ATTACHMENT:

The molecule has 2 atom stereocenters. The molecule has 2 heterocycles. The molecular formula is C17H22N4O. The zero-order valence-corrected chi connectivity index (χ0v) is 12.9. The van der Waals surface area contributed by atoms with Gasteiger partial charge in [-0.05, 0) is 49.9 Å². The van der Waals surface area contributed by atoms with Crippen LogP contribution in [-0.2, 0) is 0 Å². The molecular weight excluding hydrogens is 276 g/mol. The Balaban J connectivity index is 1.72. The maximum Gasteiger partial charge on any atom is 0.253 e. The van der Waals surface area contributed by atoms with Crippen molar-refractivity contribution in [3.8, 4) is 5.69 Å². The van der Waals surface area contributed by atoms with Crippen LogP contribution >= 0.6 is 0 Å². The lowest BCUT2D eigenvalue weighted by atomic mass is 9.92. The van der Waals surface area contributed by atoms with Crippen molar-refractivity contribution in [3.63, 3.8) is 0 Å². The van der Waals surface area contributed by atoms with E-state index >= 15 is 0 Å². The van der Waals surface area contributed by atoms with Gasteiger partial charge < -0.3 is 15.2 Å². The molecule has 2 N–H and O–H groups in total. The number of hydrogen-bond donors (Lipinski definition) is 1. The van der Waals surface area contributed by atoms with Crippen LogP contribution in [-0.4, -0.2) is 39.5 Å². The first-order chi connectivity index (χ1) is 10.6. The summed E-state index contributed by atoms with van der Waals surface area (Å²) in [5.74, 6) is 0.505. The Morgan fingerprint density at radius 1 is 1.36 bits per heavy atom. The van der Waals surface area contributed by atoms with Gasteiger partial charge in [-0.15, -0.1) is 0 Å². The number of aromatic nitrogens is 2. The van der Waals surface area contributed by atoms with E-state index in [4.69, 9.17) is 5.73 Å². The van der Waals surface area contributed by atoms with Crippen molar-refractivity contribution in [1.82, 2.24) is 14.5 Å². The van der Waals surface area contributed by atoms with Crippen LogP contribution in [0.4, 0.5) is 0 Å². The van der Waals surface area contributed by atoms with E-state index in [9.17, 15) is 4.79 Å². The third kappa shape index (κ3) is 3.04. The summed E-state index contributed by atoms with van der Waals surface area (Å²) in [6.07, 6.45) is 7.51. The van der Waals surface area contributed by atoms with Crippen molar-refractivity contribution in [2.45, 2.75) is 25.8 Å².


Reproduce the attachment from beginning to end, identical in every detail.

The molecule has 2 atom stereocenters. The molecule has 2 heterocycles. The molecular formula is C17H22N4O. The zero-order valence-corrected chi connectivity index (χ0v) is 12.9. The van der Waals surface area contributed by atoms with Gasteiger partial charge in [-0.05, 0) is 49.9 Å². The van der Waals surface area contributed by atoms with Crippen LogP contribution in [-0.2, 0) is 0 Å². The molecular weight excluding hydrogens is 276 g/mol. The Balaban J connectivity index is 1.72. The maximum Gasteiger partial charge on any atom is 0.253 e. The van der Waals surface area contributed by atoms with Crippen molar-refractivity contribution in [3.8, 4) is 5.69 Å². The van der Waals surface area contributed by atoms with Crippen LogP contribution >= 0.6 is 0 Å². The lowest BCUT2D eigenvalue weighted by atomic mass is 9.92. The van der Waals surface area contributed by atoms with Crippen molar-refractivity contribution in [3.63, 3.8) is 0 Å². The van der Waals surface area contributed by atoms with E-state index >= 15 is 0 Å². The van der Waals surface area contributed by atoms with Gasteiger partial charge < -0.3 is 15.2 Å². The molecule has 2 N–H and O–H groups in total. The number of hydrogen-bond donors (Lipinski definition) is 1. The van der Waals surface area contributed by atoms with Crippen LogP contribution in [-0.4, -0.2) is 39.5 Å². The first-order chi connectivity index (χ1) is 10.6. The summed E-state index contributed by atoms with van der Waals surface area (Å²) in [5.74, 6) is 0.505. The Morgan fingerprint density at radius 1 is 1.36 bits per heavy atom. The van der Waals surface area contributed by atoms with Gasteiger partial charge in [-0.15, -0.1) is 0 Å². The number of aromatic nitrogens is 2. The van der Waals surface area contributed by atoms with E-state index in [4.69, 9.17) is 5.73 Å². The van der Waals surface area contributed by atoms with Crippen molar-refractivity contribution in [1.82, 2.24) is 14.5 Å². The van der Waals surface area contributed by atoms with Crippen LogP contribution in [0.4, 0.5) is 0 Å². The van der Waals surface area contributed by atoms with E-state index in [9.17, 15) is 4.79 Å². The third kappa shape index (κ3) is 3.04. The summed E-state index contributed by atoms with van der Waals surface area (Å²) in [6.07, 6.45) is 7.51. The van der Waals surface area contributed by atoms with Crippen molar-refractivity contribution in [2.45, 2.75) is 25.8 Å².